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Obama announces historic visit to Cuba

President Barack Obama has said he'll raise human rights issues and other US concerns with Cuban president Raul Castro during a history-making visit to the island nation in mid-March. AP Photo/Carolyn Kaster

President Barack Obama has said he’ll raise human rights issues and other US concerns with Cuban president Raul Castro during a history-making visit to the island nation in mid-March. AP Photo/Carolyn Kaster

Roberta Rampton & Nelson Acosta, AAP

US president Barack Obama has announced an historic visit to Cuba next month, the first US presidential trip to the country in nearly 90 years and a dramatic symbol of the thaw in hostilities between the former Cold War foes.

Obama, now in his final year in office, will meet with Cuban president Raul Castro, entrepreneurs, and ‘Cubans from different walks of life’ during the March 21 and 22 visit, the White House said on Thursday.

First lady Michelle Obama will join him on the trip.

‘Next month, I’ll travel to Cuba to advance our progress and efforts that can improve the lives of the Cuban people,’ Obama wrote on Twitter.

After decades of animosity, the two nations made a surprise announcement in December 2014 that they would move to reopen ties, a diplomatic feat that is a highlight of Obama’s presidential legacy.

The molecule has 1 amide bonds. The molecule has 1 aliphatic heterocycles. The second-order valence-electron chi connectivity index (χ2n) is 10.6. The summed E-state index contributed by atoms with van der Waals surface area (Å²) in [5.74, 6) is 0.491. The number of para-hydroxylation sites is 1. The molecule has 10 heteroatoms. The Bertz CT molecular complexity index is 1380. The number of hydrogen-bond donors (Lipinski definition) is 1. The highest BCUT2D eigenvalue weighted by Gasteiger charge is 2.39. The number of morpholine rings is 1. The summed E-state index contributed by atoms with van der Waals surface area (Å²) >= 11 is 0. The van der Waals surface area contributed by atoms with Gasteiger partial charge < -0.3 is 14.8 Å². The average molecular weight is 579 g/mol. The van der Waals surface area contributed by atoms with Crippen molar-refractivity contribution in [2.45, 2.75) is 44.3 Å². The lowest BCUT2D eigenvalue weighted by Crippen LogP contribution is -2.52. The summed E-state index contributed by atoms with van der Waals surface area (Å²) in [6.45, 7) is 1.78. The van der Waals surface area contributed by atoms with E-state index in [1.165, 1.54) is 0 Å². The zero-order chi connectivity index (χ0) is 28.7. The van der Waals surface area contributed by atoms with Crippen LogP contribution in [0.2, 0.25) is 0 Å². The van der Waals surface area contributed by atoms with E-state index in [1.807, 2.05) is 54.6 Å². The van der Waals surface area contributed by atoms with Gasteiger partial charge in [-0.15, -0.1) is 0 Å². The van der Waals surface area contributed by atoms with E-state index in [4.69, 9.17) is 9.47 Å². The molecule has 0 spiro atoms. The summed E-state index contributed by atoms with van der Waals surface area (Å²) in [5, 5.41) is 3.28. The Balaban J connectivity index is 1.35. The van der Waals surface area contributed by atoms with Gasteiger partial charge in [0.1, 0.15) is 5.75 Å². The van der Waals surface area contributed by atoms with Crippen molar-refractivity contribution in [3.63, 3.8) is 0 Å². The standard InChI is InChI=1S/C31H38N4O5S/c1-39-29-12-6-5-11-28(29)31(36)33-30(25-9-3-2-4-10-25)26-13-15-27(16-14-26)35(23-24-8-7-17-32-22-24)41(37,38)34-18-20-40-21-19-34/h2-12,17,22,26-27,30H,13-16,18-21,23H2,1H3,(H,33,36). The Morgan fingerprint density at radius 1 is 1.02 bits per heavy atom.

Obama said that while the United States still has concerns about human rights in Cuba, it has already made significant progress in renewing relationships.

‘We still have differences with the Cuban government that I will raise directly. America will always stand for human rights around the world,’ Obama said.

Obama had previously said he would visit the neighbouring Communist-ruled nation if he were able to meet with political dissidents.

His administration has taken steps to expand commerce with the island nation, only 145km from Florida, but wants to pressure the US Congress to remove the longstanding trade embargo with Cuba.

The Havana visit will resonate in the campaign for the November US presidential election.

Two candidates in the Republican race, Ted Cruz and Marco Rubio, are conservative sons of Cuban immigrants and have criticised Obama for renewing ties with Cuba.

But news of the trip was praised in Havana.

‘Peace reigns in this hemisphere,’ said Jorge Felix, a home painter. ‘These are two countries who have confronted each other for fifty something years, and on this occasion the visit of the US president to Cuba is reason for happiness and rejoicing,’ he said.

‘We are going to give him a box of Habanos,’ for a real taste of Cuba, said Luis Fernandez, a retired cigar roller, referring to a Cuban cigar brand.

Obama will also travel to Argentina on March 23-24 to meet new president Mauricio Macri to discuss his reforms and human rights, the White House said.


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